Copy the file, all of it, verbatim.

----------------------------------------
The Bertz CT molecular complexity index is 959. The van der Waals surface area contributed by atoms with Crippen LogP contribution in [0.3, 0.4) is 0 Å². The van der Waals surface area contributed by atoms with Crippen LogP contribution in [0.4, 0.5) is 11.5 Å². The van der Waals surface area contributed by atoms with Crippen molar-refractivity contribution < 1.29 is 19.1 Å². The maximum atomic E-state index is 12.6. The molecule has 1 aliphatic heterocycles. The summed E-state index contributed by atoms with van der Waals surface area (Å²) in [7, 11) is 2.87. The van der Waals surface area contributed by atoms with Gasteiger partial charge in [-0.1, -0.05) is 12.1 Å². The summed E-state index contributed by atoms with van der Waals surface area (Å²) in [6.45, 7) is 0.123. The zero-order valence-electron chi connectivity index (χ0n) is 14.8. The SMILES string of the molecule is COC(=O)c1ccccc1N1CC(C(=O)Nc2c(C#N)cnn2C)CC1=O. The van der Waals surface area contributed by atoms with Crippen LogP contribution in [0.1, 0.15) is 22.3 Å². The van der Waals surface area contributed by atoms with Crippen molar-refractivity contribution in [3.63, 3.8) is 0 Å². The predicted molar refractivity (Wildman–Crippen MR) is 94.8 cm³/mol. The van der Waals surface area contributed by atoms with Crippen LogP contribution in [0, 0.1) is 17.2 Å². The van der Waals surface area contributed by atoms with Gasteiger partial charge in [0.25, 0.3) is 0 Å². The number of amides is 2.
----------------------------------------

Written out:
The Bertz CT molecular complexity index is 959. The van der Waals surface area contributed by atoms with Crippen LogP contribution in [0.3, 0.4) is 0 Å². The van der Waals surface area contributed by atoms with Crippen LogP contribution in [0.4, 0.5) is 11.5 Å². The van der Waals surface area contributed by atoms with Crippen molar-refractivity contribution < 1.29 is 19.1 Å². The maximum atomic E-state index is 12.6. The molecule has 1 aliphatic heterocycles. The summed E-state index contributed by atoms with van der Waals surface area (Å²) in [7, 11) is 2.87. The van der Waals surface area contributed by atoms with Gasteiger partial charge in [-0.1, -0.05) is 12.1 Å². The summed E-state index contributed by atoms with van der Waals surface area (Å²) in [6.45, 7) is 0.123. The zero-order valence-electron chi connectivity index (χ0n) is 14.8. The SMILES string of the molecule is COC(=O)c1ccccc1N1CC(C(=O)Nc2c(C#N)cnn2C)CC1=O. The van der Waals surface area contributed by atoms with Crippen LogP contribution in [0.1, 0.15) is 22.3 Å². The van der Waals surface area contributed by atoms with Crippen molar-refractivity contribution in [3.63, 3.8) is 0 Å². The predicted molar refractivity (Wildman–Crippen MR) is 94.8 cm³/mol. The van der Waals surface area contributed by atoms with Crippen LogP contribution in [0, 0.1) is 17.2 Å². The van der Waals surface area contributed by atoms with Gasteiger partial charge in [0.25, 0.3) is 0 Å². The number of amides is 2.